This session was featured in The S&S Virtual Experience (Feb 2021)
Sustainability and CSR is increasingly moving to the forefront of consumers minds. David Shultz, of Commonsku and PromoCares, leads a panel of suppliers and distributors to discuss the increase in demand for sustainable products and how you can incorporate them into conversations with your clients.
- David Shultz – VP of Supplier Partnerships at Commonsku
- Denise Taschereau – Co-Founder of Fairware
- Meg Erber – Account Manager at S&S Activewear
- Rachel Newman – VP/GM American Casualwear at Hanesbrands Inc.
CLICK HERE to see the other videos from our virtual event.
More corporations and schools are starting to ask for sustainability metrics on apparel.
Denise Taschereau , co-Founder of Fairware, says that she’s starting to see more conventional corporations ask for background data on apparel.
“We’ve seen, in the last two to three years…what we would call more conventional companies coming to us and asking us for some pretty deep sustainability, metrics or information.”
– Denise Taschereau , co-Founder of Fairware
Tech companies, universities and even those in the food industry are starting to map their carbon footprint as a company, all the way through their own operations, into their vendors operations and into the suppliers operations.
Because of this, they’re starting to ask more questions about products like where is the cotton being sourced from, where is the country of origin, and some are even going as far as asking for suppliers to submit reports on their carbon footprint, before committing to buying their products.
There’s plenty of sustainable options for your clients.
The days when there were only a few sustainable apparel options to choose from are long gone. Gen. Z and Millennials are becoming more and more environmentally conscious and that’s shifted the focus of many manufacturers worldwide. That’s led to an increase in the availability of environmentally friendly and sustainably made apparel out in the marketplace. Here’s a quick look at some of the brands, who carry them:
They aren’t just the hottest brand in the sports world. They’re also one of the most sustainable and proactive brands trying to make a difference in how we think about manufacturing apparel. By 2024, their goal is to use ONLY 100% recycled polyester in all of their products, and about 50% of their whole line uses recycled poly now.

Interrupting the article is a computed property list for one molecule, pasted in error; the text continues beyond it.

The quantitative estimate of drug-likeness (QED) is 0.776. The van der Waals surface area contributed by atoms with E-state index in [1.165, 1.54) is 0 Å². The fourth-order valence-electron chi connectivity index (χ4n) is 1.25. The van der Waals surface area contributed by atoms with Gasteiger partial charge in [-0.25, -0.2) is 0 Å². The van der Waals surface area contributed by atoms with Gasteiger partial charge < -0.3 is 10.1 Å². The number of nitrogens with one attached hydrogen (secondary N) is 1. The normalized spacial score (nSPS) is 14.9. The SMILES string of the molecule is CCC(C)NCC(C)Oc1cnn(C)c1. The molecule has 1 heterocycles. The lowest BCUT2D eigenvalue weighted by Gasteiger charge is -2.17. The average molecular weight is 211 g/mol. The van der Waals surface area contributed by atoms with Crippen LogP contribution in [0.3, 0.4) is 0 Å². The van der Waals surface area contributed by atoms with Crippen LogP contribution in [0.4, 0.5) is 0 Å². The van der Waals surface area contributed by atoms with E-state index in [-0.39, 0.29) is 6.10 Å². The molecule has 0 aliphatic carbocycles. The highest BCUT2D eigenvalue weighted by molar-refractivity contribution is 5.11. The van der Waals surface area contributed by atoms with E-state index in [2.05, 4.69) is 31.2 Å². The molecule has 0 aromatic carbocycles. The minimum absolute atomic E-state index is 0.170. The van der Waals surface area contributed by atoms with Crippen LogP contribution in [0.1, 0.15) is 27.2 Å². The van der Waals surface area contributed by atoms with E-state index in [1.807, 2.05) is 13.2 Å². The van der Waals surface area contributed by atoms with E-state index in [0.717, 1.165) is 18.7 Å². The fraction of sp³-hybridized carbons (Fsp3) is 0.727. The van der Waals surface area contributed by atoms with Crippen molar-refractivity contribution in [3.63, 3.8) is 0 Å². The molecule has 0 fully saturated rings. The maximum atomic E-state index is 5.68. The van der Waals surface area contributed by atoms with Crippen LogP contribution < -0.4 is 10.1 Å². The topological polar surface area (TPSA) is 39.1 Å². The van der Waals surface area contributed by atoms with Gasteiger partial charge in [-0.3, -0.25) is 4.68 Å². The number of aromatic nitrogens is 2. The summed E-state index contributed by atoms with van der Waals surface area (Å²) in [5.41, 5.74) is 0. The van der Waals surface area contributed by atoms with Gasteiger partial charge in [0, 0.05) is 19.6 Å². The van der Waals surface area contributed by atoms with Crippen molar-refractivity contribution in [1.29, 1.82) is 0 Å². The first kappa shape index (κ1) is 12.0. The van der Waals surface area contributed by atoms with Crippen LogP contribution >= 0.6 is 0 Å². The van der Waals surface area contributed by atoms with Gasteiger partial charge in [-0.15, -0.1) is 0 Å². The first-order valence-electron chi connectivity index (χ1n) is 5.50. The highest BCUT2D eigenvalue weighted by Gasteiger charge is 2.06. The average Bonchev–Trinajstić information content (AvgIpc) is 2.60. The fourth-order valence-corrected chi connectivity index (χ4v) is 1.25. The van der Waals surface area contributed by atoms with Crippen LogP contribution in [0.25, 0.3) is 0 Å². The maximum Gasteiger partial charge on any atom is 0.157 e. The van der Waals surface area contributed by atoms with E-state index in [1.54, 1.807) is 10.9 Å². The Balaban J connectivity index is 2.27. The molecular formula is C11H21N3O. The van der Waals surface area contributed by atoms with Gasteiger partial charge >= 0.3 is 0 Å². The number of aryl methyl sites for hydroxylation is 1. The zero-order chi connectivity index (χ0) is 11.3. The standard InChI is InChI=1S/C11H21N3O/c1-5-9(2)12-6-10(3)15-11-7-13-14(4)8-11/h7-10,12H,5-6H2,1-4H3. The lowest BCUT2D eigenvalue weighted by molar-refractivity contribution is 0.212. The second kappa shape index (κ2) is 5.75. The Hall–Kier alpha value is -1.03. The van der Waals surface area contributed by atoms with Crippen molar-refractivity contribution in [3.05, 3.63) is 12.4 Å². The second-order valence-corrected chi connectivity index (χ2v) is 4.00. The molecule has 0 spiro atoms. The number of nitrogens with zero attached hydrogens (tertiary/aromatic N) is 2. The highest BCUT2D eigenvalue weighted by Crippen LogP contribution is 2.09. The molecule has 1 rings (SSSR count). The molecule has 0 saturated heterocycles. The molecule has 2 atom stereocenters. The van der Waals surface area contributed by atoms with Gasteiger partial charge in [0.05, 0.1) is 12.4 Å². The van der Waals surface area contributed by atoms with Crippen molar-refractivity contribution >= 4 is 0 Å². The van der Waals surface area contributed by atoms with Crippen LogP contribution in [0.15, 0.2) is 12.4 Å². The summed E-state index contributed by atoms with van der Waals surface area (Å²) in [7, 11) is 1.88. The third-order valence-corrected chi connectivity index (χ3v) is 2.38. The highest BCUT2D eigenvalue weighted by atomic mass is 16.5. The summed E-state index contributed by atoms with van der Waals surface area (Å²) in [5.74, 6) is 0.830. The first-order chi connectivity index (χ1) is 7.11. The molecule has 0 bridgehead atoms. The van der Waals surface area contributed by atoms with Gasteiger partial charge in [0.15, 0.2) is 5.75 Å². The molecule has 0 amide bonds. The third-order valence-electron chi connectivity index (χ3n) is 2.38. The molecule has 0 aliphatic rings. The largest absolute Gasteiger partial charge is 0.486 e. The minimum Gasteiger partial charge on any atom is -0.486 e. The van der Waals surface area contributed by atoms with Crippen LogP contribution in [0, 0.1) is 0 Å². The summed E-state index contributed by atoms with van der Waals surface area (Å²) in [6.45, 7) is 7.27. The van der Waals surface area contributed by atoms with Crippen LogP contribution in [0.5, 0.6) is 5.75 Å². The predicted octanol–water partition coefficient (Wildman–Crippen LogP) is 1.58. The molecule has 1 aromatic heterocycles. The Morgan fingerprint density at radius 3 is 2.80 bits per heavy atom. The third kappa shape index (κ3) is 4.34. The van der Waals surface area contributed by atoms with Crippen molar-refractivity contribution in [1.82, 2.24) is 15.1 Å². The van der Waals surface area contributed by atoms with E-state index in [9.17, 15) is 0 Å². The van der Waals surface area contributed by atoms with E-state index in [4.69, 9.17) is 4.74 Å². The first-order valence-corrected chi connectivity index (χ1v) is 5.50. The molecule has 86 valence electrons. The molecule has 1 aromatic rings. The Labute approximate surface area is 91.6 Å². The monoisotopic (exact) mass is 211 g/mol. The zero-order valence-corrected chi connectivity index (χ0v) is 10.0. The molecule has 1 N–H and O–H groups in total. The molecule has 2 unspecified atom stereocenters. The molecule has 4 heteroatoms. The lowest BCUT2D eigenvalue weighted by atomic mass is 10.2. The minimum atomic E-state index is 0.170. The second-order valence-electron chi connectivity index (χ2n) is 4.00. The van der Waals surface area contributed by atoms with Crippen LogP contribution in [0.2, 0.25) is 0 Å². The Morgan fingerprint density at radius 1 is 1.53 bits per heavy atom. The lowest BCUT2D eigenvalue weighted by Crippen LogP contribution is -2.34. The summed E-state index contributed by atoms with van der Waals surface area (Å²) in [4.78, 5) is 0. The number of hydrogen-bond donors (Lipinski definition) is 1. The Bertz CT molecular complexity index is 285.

All the brands under the Hanesbrands Inc. umbrella are manufactured in some of the most sustainable facilities in the world. For example, they have onsite waste-water management plants in the regions that they’re located in, which put any water they’ve used back into the systems even cleaner then when they arrived. Efforts like these have helped HanesBrands earn their 10th Consecutive U.S. EPA Energy, Star Partner Of The Year Award, for environmental excellence. Between these 3 brands, there are lots of eco-friendly options available, within their collections.
They’re also really active in their local communities. Over the past decade, Hanes has helped to lead efforts on support the work of homeless shelters throughout the country, providing them with clean socks and underwear, and more recently, around one million masks have gone to them as well.
Yes, one of the most popular go-to brands in the industry is extremely sustainable. In fact, the Wall Street Journal recently added Gildan to their top 100 list of most sustainable companies in the world. One of the biggest initiatives they’ve had on this front is their use of Biomass to power their manufacturing operations. Gildan also works hard at developing and supporting the local communities they are a part of. They even have programs in some of their manufacturing locations that include subsidized meals, free transportation and free onsite medical clinics.
They’ve recently been making some strides with sustainability in their manufacturing processes. For example, they use eco-friendly dyes to lessen the environmental impact of the dying process and they’ve found ways to greatly reduced their overall water consumption.